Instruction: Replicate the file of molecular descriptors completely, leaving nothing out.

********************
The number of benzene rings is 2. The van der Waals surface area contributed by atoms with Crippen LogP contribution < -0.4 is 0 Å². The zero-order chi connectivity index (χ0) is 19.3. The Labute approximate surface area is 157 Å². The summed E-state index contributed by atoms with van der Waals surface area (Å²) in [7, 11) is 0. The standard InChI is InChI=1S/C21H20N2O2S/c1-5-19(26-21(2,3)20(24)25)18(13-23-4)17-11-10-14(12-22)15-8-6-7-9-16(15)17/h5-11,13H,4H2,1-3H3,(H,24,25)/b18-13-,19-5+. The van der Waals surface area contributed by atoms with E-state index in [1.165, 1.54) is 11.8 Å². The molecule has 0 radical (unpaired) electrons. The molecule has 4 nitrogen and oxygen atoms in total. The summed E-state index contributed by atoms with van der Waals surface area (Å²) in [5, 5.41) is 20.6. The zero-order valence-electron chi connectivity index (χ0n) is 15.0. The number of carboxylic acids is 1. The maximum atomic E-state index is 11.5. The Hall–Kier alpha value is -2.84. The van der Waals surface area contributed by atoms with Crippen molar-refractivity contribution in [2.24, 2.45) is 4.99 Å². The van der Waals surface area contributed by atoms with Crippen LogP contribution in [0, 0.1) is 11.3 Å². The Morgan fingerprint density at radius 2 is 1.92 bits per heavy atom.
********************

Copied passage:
The number of benzene rings is 2. The van der Waals surface area contributed by atoms with Crippen LogP contribution < -0.4 is 0 Å². The zero-order chi connectivity index (χ0) is 19.3. The Labute approximate surface area is 157 Å². The summed E-state index contributed by atoms with van der Waals surface area (Å²) in [7, 11) is 0. The standard InChI is InChI=1S/C21H20N2O2S/c1-5-19(26-21(2,3)20(24)25)18(13-23-4)17-11-10-14(12-22)15-8-6-7-9-16(15)17/h5-11,13H,4H2,1-3H3,(H,24,25)/b18-13-,19-5+. The van der Waals surface area contributed by atoms with E-state index in [1.165, 1.54) is 11.8 Å². The molecule has 0 radical (unpaired) electrons. The molecule has 4 nitrogen and oxygen atoms in total. The summed E-state index contributed by atoms with van der Waals surface area (Å²) in [5, 5.41) is 20.6. The zero-order valence-electron chi connectivity index (χ0n) is 15.0. The number of carboxylic acids is 1. The maximum atomic E-state index is 11.5. The Hall–Kier alpha value is -2.84. The van der Waals surface area contributed by atoms with Crippen molar-refractivity contribution in [2.24, 2.45) is 4.99 Å². The van der Waals surface area contributed by atoms with Crippen LogP contribution in [0, 0.1) is 11.3 Å². The Morgan fingerprint density at radius 2 is 1.92 bits per heavy atom.